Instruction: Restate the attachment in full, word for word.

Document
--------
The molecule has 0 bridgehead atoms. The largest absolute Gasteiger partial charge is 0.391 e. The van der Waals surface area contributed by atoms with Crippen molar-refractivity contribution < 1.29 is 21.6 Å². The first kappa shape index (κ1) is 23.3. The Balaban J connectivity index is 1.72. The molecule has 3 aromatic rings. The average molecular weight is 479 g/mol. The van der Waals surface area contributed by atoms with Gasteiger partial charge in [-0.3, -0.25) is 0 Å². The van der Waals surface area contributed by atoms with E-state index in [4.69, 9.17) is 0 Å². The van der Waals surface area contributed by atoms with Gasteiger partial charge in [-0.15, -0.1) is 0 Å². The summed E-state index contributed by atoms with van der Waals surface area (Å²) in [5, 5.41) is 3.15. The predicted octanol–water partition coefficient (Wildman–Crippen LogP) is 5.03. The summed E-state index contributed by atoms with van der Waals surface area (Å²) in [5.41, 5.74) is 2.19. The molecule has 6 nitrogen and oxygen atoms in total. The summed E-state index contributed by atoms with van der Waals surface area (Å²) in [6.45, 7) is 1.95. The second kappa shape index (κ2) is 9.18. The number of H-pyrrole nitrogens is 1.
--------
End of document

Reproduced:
The molecule has 0 bridgehead atoms. The largest absolute Gasteiger partial charge is 0.391 e. The van der Waals surface area contributed by atoms with Crippen molar-refractivity contribution < 1.29 is 21.6 Å². The first kappa shape index (κ1) is 23.3. The Balaban J connectivity index is 1.72. The molecule has 3 aromatic rings. The average molecular weight is 479 g/mol. The van der Waals surface area contributed by atoms with Gasteiger partial charge in [-0.3, -0.25) is 0 Å². The van der Waals surface area contributed by atoms with E-state index in [4.69, 9.17) is 0 Å². The van der Waals surface area contributed by atoms with Gasteiger partial charge in [-0.15, -0.1) is 0 Å². The summed E-state index contributed by atoms with van der Waals surface area (Å²) in [5, 5.41) is 3.15. The predicted octanol–water partition coefficient (Wildman–Crippen LogP) is 5.03. The summed E-state index contributed by atoms with van der Waals surface area (Å²) in [5.41, 5.74) is 2.19. The molecule has 6 nitrogen and oxygen atoms in total. The summed E-state index contributed by atoms with van der Waals surface area (Å²) in [6.45, 7) is 1.95. The second kappa shape index (κ2) is 9.18. The number of H-pyrrole nitrogens is 1.